Robohub.org
 

Lockheed and AeroVironment to jointly develop UAS

by
16 February 2014



share this:
Web_GlobalObserver_bg

AeroVironment (of Raven, Puma and Wasp fame) has a high-altitude long-endurance UAV named Global Observer. It flies at 65,000’ for a week or more at a time, has up to a 600-mile diameter footprint and can carry a heavy payload of sensors and cameras.

Lockheed Martin's experience with mission and ground systems technology and the integration of that into UAS is the primary purpose for the agreement.

“Numerous customers are seeking persistent solutions for wide-area applications, such as border surveillance and communications, that are much more affordable than those available previously,” says Roy Minson, AeroVironment senior vice president and general manager of its Unmanned Aircraft Systems business segment. “Lockheed Martin’s broad systems integration expertise gives us the opportunity to work together and develop innovative, end-to-end atmospheric satellite systems built around Global Observer that deliver breakthrough capabilities to customers.”

It should be noted that Lockheed Martin has been on an acquisition kick the last year or two picking up UAS manufacturers, particularly those with products for the commercial marketplace.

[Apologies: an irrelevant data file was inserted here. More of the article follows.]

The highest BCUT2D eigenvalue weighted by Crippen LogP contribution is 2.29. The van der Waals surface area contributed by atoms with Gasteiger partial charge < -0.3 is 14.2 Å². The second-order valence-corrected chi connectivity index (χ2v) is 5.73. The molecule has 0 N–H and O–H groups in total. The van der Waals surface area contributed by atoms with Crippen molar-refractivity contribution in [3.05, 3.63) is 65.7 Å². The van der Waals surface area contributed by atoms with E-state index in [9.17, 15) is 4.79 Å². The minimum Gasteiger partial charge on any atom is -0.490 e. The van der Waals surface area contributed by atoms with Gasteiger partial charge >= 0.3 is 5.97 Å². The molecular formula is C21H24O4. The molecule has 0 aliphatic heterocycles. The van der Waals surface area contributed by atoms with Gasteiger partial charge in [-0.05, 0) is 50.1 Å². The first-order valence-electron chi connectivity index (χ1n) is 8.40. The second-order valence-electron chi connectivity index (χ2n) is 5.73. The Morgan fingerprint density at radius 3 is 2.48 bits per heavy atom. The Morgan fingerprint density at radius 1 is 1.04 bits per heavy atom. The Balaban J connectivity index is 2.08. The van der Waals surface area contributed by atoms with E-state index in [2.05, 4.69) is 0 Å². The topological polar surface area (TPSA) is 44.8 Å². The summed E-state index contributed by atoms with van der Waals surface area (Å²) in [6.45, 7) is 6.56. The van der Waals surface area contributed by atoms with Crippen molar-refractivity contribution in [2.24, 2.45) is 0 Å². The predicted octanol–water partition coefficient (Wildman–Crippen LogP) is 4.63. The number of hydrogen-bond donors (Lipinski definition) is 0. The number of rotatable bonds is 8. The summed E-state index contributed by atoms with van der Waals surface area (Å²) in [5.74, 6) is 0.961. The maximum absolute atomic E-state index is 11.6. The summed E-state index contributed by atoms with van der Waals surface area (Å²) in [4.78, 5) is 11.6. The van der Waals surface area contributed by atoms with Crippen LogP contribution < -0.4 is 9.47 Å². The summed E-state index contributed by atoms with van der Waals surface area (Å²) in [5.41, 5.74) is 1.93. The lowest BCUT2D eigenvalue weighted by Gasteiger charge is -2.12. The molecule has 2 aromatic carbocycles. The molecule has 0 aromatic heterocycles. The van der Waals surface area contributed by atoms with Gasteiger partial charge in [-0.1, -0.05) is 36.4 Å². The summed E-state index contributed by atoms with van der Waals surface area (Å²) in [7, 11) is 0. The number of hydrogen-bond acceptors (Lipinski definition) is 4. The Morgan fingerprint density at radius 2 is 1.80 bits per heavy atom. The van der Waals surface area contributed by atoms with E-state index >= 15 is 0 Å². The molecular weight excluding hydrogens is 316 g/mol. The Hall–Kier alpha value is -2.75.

Source: AUVSI



tags: ,


Frank Tobe is the owner and publisher of The Robot Report, and is also a panel member for Robohub's Robotics by Invitation series.
Frank Tobe is the owner and publisher of The Robot Report, and is also a panel member for Robohub's Robotics by Invitation series.





Related posts :



Tesla’s Optimus robot isn’t very impressive – but it may be a sign of better things to come

Musk has now unveiled a prototype of the robot, called Optimus, which he hopes to mass-produce and sell for less than US$20,000 (A$31,000).
04 October 2022, by

Bipedal robot achieves Guinness World Record in 100 metres

Cassie the robot, developed at Oregon State University, records the fastest 100 metres by a bipedal robot.
03 October 2022, by and

Breaking through the mucus barrier

A capsule that tunnels through mucus in the GI tract could be used to orally administer large protein drugs such as insulin.
02 October 2022, by

Women in Tech leadership resources from IMTS 2022

There’ve been quite a few events recently focusing on Women in Robotics, Women in Manufacturing, Women in 3D Printing, in Engineering, and in Tech Leadership. One of the largest tradeshows in the US is IMTS 2022. Here I bring you some resources shared in the curated technical content and leadership sessions.
29 September 2022, by and

MIT engineers build a battery-free, wireless underwater camera

The device could help scientists explore unknown regions of the ocean, track pollution, or monitor the effects of climate change.
27 September 2022, by

How do we control robots on the moon?

In the future, we imagine that teams of robots will explore and develop the surface of nearby planets, moons and asteroids - taking samples, building structures, deploying instruments.
25 September 2022, by , and





©2021 - ROBOTS Association


 












©2021 - ROBOTS Association